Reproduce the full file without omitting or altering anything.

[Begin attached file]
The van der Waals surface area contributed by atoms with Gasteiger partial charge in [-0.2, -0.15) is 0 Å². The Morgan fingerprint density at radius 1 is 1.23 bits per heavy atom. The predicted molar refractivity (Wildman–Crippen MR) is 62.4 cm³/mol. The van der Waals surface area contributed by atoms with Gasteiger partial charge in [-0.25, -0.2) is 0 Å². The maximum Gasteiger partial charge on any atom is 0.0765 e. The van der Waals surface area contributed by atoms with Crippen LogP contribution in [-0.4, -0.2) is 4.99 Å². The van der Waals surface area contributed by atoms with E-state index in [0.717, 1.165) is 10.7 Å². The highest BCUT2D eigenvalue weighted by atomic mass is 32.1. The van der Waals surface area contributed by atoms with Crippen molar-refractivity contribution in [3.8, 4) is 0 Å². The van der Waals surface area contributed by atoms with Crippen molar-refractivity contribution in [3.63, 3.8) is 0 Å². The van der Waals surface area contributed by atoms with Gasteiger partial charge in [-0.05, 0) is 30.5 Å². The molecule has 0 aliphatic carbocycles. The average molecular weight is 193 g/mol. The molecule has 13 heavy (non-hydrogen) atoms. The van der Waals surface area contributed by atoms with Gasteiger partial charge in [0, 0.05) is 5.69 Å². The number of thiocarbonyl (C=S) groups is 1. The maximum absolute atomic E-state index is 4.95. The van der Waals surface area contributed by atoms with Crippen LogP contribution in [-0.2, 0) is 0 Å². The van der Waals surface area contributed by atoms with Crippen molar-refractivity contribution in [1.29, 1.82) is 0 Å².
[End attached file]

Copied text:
The van der Waals surface area contributed by atoms with Gasteiger partial charge in [-0.2, -0.15) is 0 Å². The Morgan fingerprint density at radius 1 is 1.23 bits per heavy atom. The predicted molar refractivity (Wildman–Crippen MR) is 62.4 cm³/mol. The van der Waals surface area contributed by atoms with Gasteiger partial charge in [-0.25, -0.2) is 0 Å². The maximum Gasteiger partial charge on any atom is 0.0765 e. The van der Waals surface area contributed by atoms with Crippen LogP contribution in [-0.4, -0.2) is 4.99 Å². The van der Waals surface area contributed by atoms with E-state index in [0.717, 1.165) is 10.7 Å². The highest BCUT2D eigenvalue weighted by atomic mass is 32.1. The van der Waals surface area contributed by atoms with Crippen molar-refractivity contribution in [3.8, 4) is 0 Å². The van der Waals surface area contributed by atoms with Crippen molar-refractivity contribution in [3.63, 3.8) is 0 Å². The van der Waals surface area contributed by atoms with Gasteiger partial charge in [-0.05, 0) is 30.5 Å². The molecule has 0 aliphatic carbocycles. The average molecular weight is 193 g/mol. The molecule has 13 heavy (non-hydrogen) atoms. The van der Waals surface area contributed by atoms with Gasteiger partial charge in [0, 0.05) is 5.69 Å². The number of thiocarbonyl (C=S) groups is 1. The maximum absolute atomic E-state index is 4.95. The van der Waals surface area contributed by atoms with Crippen LogP contribution in [-0.2, 0) is 0 Å². The van der Waals surface area contributed by atoms with Crippen molar-refractivity contribution in [1.29, 1.82) is 0 Å².